Around 5 percent of people diagnosed with PsA report that they’re unable to lift a full cup of water to their mouths, or can only do so with much difficulty, according to a 2016 study.
Popping a straw in a glass of water can allow you to drink without lifting the cup. Consider investing in a few high-quality reusable straws.
PsA joint pain can keep you up at night, but poor sleep can actually make joint pain worse. Use these assistive devices in the bedroom to help you get a good night’s sleep.
Electric adjustable bed
Around 8 in 10 people diagnosed with arthritis have trouble sleeping, according to the Arthritis Foundation. An electric adjustable bed can help you get into a comfortable position. Plus, it can elevate your legs to relieve inflammation in your lower extremities.
An orthopedic pillow can be a useful assistive device if you have neck pain. It’s designed to provide support and keep your upper body in the right position while lying in bed. You can also use pillows to prop up your legs or other affected joints as needed to get comfortable.
Snuggling with a warm blanket can be soothing to painful joints. Consider purchasing an electric blanket with a timer. That way, you can turn down the heat while you’re sleeping and turn it back up to warm up stiff joints before your alarm clock goes off.
Your feet provide your body with balance and mobility, so it’s important to take care of them to make sure they can function and support you properly. Try these foot-friendly gadgets to help you get around in comfort.
Orthotics and specialized footwear can ease pressure on your joints and make walking more comfortable. While there are no official recommendations on footwear for PsA, some support communities for people with arthritis recommend shoes with supportive or rocker soles and removable orthotic inserts.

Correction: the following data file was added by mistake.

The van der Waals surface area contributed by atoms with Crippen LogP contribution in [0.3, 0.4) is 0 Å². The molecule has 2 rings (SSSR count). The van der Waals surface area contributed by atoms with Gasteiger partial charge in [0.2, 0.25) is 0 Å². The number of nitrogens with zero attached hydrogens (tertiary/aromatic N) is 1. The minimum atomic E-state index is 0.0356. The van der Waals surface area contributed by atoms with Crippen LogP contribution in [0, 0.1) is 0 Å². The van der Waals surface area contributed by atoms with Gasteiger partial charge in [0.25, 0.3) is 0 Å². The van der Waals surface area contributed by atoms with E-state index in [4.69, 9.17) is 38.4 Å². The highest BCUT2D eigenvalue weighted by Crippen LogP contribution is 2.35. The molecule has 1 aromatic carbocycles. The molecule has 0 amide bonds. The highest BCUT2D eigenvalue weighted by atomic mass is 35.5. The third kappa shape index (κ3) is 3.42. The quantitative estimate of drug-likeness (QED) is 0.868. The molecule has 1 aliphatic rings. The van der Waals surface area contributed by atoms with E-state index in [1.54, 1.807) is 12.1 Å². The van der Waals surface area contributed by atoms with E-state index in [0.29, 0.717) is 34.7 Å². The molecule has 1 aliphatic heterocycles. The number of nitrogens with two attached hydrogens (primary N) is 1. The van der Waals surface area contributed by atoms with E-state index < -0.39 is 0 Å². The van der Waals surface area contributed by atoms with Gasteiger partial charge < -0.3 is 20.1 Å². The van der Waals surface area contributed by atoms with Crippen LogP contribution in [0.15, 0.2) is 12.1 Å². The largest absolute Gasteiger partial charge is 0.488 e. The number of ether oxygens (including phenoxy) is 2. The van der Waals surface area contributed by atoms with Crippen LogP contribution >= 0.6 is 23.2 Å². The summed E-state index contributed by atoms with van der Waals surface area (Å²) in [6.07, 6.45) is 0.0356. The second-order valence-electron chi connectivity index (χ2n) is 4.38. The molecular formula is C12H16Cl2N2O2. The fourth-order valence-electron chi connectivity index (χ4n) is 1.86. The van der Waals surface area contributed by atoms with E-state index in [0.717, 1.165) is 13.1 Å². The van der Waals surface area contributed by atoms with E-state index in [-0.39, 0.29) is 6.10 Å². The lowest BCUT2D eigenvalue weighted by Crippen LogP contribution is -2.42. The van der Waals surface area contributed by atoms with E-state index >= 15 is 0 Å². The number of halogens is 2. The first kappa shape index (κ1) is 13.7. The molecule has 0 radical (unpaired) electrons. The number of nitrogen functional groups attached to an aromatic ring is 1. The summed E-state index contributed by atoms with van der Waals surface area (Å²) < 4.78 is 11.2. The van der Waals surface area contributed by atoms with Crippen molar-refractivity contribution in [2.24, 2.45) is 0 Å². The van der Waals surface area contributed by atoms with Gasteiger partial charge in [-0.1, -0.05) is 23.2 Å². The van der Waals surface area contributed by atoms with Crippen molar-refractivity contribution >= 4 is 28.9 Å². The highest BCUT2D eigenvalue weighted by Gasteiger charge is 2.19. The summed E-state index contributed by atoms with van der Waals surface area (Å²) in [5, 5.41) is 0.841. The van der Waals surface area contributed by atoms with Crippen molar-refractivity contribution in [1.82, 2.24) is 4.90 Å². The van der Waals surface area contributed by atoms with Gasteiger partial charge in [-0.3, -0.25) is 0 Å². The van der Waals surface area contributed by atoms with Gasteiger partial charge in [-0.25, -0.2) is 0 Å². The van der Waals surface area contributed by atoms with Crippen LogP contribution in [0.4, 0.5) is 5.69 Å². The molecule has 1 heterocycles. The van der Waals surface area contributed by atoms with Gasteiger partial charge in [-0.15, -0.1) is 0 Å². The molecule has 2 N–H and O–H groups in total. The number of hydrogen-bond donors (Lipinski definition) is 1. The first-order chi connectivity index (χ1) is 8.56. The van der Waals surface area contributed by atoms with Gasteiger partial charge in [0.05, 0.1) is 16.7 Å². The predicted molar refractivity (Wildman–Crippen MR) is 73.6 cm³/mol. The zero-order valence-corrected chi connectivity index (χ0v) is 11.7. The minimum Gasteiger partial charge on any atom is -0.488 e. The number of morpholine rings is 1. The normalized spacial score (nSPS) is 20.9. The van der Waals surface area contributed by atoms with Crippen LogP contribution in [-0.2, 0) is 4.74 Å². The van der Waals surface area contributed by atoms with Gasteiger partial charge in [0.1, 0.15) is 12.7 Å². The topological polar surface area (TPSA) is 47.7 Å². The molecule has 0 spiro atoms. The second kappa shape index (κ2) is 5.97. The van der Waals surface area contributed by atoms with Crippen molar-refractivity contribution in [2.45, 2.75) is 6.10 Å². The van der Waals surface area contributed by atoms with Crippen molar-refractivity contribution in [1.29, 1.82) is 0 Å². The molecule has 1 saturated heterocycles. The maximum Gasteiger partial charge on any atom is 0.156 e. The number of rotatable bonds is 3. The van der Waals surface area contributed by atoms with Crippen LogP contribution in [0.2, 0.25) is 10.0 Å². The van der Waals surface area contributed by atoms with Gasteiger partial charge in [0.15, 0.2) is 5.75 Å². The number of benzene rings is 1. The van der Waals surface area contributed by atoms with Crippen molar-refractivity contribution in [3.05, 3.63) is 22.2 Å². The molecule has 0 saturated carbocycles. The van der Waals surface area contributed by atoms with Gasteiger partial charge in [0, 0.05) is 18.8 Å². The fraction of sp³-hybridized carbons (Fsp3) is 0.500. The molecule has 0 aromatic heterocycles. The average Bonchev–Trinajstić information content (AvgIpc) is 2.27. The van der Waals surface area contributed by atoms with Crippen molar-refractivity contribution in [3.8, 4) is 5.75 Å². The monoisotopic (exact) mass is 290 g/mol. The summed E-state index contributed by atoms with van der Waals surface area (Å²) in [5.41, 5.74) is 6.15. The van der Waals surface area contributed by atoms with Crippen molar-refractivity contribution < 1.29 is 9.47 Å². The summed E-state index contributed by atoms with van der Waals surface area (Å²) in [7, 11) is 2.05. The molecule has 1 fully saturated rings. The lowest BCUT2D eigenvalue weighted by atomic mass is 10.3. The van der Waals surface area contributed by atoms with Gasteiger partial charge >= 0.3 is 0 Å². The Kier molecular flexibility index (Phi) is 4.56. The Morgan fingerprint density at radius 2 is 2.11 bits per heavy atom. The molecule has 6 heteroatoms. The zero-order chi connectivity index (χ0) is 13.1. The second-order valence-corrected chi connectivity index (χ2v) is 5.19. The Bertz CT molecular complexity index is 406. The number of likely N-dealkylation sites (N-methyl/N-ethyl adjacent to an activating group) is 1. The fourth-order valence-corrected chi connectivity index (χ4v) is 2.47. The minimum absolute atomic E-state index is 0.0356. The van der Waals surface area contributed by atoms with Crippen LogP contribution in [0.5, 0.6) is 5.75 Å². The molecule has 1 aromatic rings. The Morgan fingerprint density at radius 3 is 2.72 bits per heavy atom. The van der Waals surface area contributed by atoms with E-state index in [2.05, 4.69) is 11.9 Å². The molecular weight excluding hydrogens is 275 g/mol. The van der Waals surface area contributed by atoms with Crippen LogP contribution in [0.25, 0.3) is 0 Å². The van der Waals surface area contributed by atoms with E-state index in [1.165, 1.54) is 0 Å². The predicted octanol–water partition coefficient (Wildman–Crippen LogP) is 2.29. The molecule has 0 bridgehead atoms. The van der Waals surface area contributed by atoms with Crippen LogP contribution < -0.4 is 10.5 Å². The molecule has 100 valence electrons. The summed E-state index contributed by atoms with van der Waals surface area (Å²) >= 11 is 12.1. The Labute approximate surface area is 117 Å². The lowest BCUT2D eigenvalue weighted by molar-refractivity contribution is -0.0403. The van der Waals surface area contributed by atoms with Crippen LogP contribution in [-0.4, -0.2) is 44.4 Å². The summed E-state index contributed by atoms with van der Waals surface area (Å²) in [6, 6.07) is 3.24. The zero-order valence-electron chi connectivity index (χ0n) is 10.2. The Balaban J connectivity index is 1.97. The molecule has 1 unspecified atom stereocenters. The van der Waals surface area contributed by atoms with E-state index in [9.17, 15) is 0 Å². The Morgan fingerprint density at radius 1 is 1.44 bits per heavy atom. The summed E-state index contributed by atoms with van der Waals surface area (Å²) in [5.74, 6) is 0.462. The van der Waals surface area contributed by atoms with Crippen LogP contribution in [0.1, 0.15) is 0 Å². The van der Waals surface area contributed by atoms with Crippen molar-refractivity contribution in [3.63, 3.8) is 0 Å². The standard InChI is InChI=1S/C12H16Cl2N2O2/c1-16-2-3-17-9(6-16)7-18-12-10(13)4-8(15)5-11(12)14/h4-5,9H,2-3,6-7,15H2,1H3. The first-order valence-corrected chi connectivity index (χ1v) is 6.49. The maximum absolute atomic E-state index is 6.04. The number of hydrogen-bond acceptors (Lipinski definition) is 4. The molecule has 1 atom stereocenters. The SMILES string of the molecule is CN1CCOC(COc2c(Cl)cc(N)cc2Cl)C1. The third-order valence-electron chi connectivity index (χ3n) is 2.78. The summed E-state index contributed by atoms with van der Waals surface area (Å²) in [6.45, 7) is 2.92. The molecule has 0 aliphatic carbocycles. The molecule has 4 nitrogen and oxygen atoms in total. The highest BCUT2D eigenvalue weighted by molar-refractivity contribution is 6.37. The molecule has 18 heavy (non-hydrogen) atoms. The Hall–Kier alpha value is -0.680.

A shoehorn is an assistive device that makes it easier to slide your foot into a shoe. Some have longer handles that can eliminate the need to bend down when putting shoes on.
No-tie shoelaces and Velcro fasteners
Swollen, painful joints in your fingers, hands, and wrists can make it hard to tie your shoes. There are a number of no-tie shoelace systems available at shoe stores and online that can replace conventional shoelaces.
Often made from elastic, these stretchy shoelaces can turn any pair of lace-up shoes into slip-ons. It’s also helpful to wear shoes with Velcro fasteners for shoe closure to prevent stress on the hands.
PsA affects different people in different ways. Depending on how your mobility is affected by your symptoms, your doctor or physical therapist may recommend that you use an assistive device to help you walk, such as:
- canes, which can be useful if you have pain in one side of your body that makes it hard to balance or walk
- walkers, which can provide additional support if you feel unsteady on your feet
- wheelchairs, which may be necessary if you have more severe PsA that’s impacting your ability to walk
Whether at work or at home, the right seating arrangements can help take stress off achy joints. Try these gadgets to comfortably stay seated.
The chair at your office can make a big difference in your ability to get your job done, especially during a PsA flare.
Request an ergonomic chair from your workplace. Ask for one that has lumbar support to promote good posture while sitting.
A chair that has swivel and rolling features can also allow you to get around without stressing your joints. The right headrest can also ease strain in your neck and shoulders.
Dangling legs can increase back pain. If your feet don’t reach the floor, consider using a footrest.
Find one that keeps your knees and ankles at 90-degree angles. You can also use items around your home, such a stack of books or cardboard box, to create your own footrest.
If PsA is making it difficult for you to complete everyday tasks, assistive devices can help. There are gadgets that can help with all kinds of chores and activities, from bathing, to walking, to preparing meals.
Work with a physical or occupational therapist to determine which assistive devices might be best for you.